The northwest quarter (in red) corresponds to the strongly dominated Tours (large gaps and few different yellow jerseys). We’ll call them “locked” towers. In our opinion, these are the least interesting Tours to follow. We will find there many Tours of the 1970s with the domination of the Belgian champion Eddy Merckx. The last locked Tour date is that of 2014 with the victory of the Italian Vincenzo Nibali where several favorites gave up.
The north-eastern quarter (in orange) corresponds to the Tours having experienced a strong variation in the wearers of the yellow jersey but in the end, the gap is significant. This is a classic pattern during the 1980s when significant gaps were widened. These are “open then closed” towers.
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The south-west quarter (in blue) envisages Tours where the final gaps are smaller but the control of the yellow jersey is higher. These are “controlled” Towers. This is the underlying trend of the 2010s with the victories of the British team Sky with Bradley Wiggins, Christopher Froome or Geraint Thomas.
Spaniard Miguel Indurain’s racing patterns in the 1990s are linked to this category. Strengthened by the power of his team and his domination in the time trial, the winner does not need to widen the gap considerably. It is a scientific management of the race where the « marginal gains » prove to be decisive and where the suspense is short-lived.
The south-east quarter corresponds to the Tours de France which are the most interesting to follow – in our opinion – because the final gap is small and there has been a strong variation in the wearers of the yellow jersey. These are disputed turns. We find there those of 1983 (the first victory of the Frenchman Laurent Fignon, 20 different stage winners), 1987 (the Irishman Stephen Roche and his elbow-to-elbow with his Spanish rival Pedro Delgado), 1989 (who resulted in the victory of the American Greg LeMond for 8 small seconds ahead of Laurent Fignon) and 1990 (also won by LeMond).
Happy surprise, if any, the Tour de France 2019 with the victory of the Colombian Egan Bernal and the pugnacity of the French Julian Alaphilippe corresponds to this category. Note that the outcome of this Tour was disrupted by bad weather.
Our results clearly indicate the advent of races where the gaps are small but where the final winner emerges very early; these « controlled » Towers are dominant in the near past (2010s).
Technology doesn’t explain everything
Yes, the cycling authorities are right to modify the rules of the events to promote more dynamism, but the « before » mentioned in general is not necessarily more exhilarating. Admittedly, the narrowing of the gaps between the first suggests that the last Tours de France testify to greater control of the race: the winner, without fail, keeps his opponents at a close distance. The banning of technology (headphones, calculation of watts, GPS positioning) may make sense, but the recent trend is similar to that of the 1970s, which were devoid of informational tools.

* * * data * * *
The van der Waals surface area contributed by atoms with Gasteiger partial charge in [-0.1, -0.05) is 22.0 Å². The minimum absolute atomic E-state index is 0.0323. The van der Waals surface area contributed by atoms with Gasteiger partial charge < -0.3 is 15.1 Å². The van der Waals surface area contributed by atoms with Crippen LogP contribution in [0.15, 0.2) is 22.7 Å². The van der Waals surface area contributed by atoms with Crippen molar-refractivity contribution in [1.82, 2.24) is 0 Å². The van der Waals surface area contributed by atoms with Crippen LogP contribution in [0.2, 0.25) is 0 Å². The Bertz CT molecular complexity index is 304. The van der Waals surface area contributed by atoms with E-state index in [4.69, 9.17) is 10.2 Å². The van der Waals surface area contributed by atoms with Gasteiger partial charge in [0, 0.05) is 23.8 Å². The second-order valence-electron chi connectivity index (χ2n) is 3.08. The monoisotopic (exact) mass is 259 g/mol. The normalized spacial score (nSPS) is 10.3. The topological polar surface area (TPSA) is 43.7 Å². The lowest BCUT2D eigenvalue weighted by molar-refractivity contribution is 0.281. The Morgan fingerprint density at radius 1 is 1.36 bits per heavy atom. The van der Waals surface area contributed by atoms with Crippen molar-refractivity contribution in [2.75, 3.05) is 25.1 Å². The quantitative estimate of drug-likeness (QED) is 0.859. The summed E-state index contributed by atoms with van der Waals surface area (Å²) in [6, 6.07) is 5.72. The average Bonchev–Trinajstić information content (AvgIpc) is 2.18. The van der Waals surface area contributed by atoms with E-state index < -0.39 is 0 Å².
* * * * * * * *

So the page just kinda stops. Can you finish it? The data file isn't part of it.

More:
Technology does not explain everything and regulations concerning the composition of teams seem more sensible than a ban on technologies used in racing (like the 2009 attempt).
The question of the viewer’s perception of the race also seems crucial to us in order to better understand the problem. Historically, the Tour has been an event magnified by the stories of the written press and then by the radio, which have been able to capitalize on a few facts of the race to tell what the audience could not see. For the record, the feathers of an Antoine Blondin or a Pierre Chany contributed to the greatness of the Tours de France in the same way as its winners.
Nowadays, the stages are covered in full, the camera device is more important, the big data with the GPS transponders placed on the bikes and the real-time processing of the data tell everyone the precise position of the riders. We refer the reader to the recent book by journalist Guillaume di Grazia which recounts in detail and from the inside the Tour de France 2019 through its decision-making and informational prism.
The Tour was an event magnified by the stories of the written press and then by the radio
Uncertainty, in economic theory, is based on an absence of information. The viewer is less and less in uncertainty and this changes his perception of the race. As a result, there may appear a moderating effect, a concept derived from statistics, which indicates that races without a real battle will, compared to before, be perceived as much more boring while lively races will be more appreciated.
This moderating effect, which amplifies the relationship between the actual unfolding and its perception by the viewer, will continue to grow with the technologies made available to followers and the media.
It is therefore even more crucial that the regulations be modified, possibly heuristically, in order to promote the appearance of exciting racing facts. Let’s meet at the end of the 2022 Tour to find out which category he will belong to…
This article is republished from The Conversation under a Creative Commons license. Read the original article.